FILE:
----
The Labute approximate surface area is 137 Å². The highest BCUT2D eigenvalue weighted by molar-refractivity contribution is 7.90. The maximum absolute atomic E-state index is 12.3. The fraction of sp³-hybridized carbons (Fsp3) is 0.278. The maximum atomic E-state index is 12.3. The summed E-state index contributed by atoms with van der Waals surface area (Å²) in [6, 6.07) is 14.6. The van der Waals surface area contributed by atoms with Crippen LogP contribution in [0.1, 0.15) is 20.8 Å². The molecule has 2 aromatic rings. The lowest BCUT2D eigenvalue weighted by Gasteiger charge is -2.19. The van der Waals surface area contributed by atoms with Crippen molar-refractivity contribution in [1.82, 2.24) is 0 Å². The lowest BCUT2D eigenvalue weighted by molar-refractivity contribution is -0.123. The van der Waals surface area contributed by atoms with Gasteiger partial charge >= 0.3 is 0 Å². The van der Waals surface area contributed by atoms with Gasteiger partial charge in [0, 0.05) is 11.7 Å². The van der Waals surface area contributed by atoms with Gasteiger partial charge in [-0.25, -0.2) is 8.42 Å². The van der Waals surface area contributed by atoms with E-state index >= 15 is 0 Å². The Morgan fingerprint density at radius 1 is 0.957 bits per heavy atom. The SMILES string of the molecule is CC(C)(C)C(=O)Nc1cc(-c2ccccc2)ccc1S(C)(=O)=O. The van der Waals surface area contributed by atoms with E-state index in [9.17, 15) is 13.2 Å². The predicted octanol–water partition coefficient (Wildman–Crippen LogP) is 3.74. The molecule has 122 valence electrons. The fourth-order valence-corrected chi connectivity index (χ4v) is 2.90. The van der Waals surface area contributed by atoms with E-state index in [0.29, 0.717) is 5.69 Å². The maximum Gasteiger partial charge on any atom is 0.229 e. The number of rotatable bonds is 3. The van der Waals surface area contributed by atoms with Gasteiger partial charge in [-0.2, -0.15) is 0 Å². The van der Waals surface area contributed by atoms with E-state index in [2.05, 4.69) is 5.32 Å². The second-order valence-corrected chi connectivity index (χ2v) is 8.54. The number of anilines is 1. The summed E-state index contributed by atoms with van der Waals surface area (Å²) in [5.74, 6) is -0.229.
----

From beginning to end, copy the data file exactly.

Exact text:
The Labute approximate surface area is 137 Å². The highest BCUT2D eigenvalue weighted by molar-refractivity contribution is 7.90. The maximum absolute atomic E-state index is 12.3. The fraction of sp³-hybridized carbons (Fsp3) is 0.278. The maximum atomic E-state index is 12.3. The summed E-state index contributed by atoms with van der Waals surface area (Å²) in [6, 6.07) is 14.6. The van der Waals surface area contributed by atoms with Crippen LogP contribution in [0.1, 0.15) is 20.8 Å². The molecule has 2 aromatic rings. The lowest BCUT2D eigenvalue weighted by Gasteiger charge is -2.19. The van der Waals surface area contributed by atoms with Crippen molar-refractivity contribution in [1.82, 2.24) is 0 Å². The lowest BCUT2D eigenvalue weighted by molar-refractivity contribution is -0.123. The van der Waals surface area contributed by atoms with Gasteiger partial charge >= 0.3 is 0 Å². The van der Waals surface area contributed by atoms with Gasteiger partial charge in [0, 0.05) is 11.7 Å². The van der Waals surface area contributed by atoms with Gasteiger partial charge in [-0.25, -0.2) is 8.42 Å². The van der Waals surface area contributed by atoms with E-state index >= 15 is 0 Å². The Morgan fingerprint density at radius 1 is 0.957 bits per heavy atom. The SMILES string of the molecule is CC(C)(C)C(=O)Nc1cc(-c2ccccc2)ccc1S(C)(=O)=O. The van der Waals surface area contributed by atoms with E-state index in [9.17, 15) is 13.2 Å². The predicted octanol–water partition coefficient (Wildman–Crippen LogP) is 3.74. The molecule has 122 valence electrons. The fourth-order valence-corrected chi connectivity index (χ4v) is 2.90. The van der Waals surface area contributed by atoms with E-state index in [0.29, 0.717) is 5.69 Å². The maximum Gasteiger partial charge on any atom is 0.229 e. The number of rotatable bonds is 3. The van der Waals surface area contributed by atoms with Gasteiger partial charge in [-0.2, -0.15) is 0 Å². The van der Waals surface area contributed by atoms with E-state index in [2.05, 4.69) is 5.32 Å². The second-order valence-corrected chi connectivity index (χ2v) is 8.54. The number of anilines is 1. The summed E-state index contributed by atoms with van der Waals surface area (Å²) in [5.74, 6) is -0.229.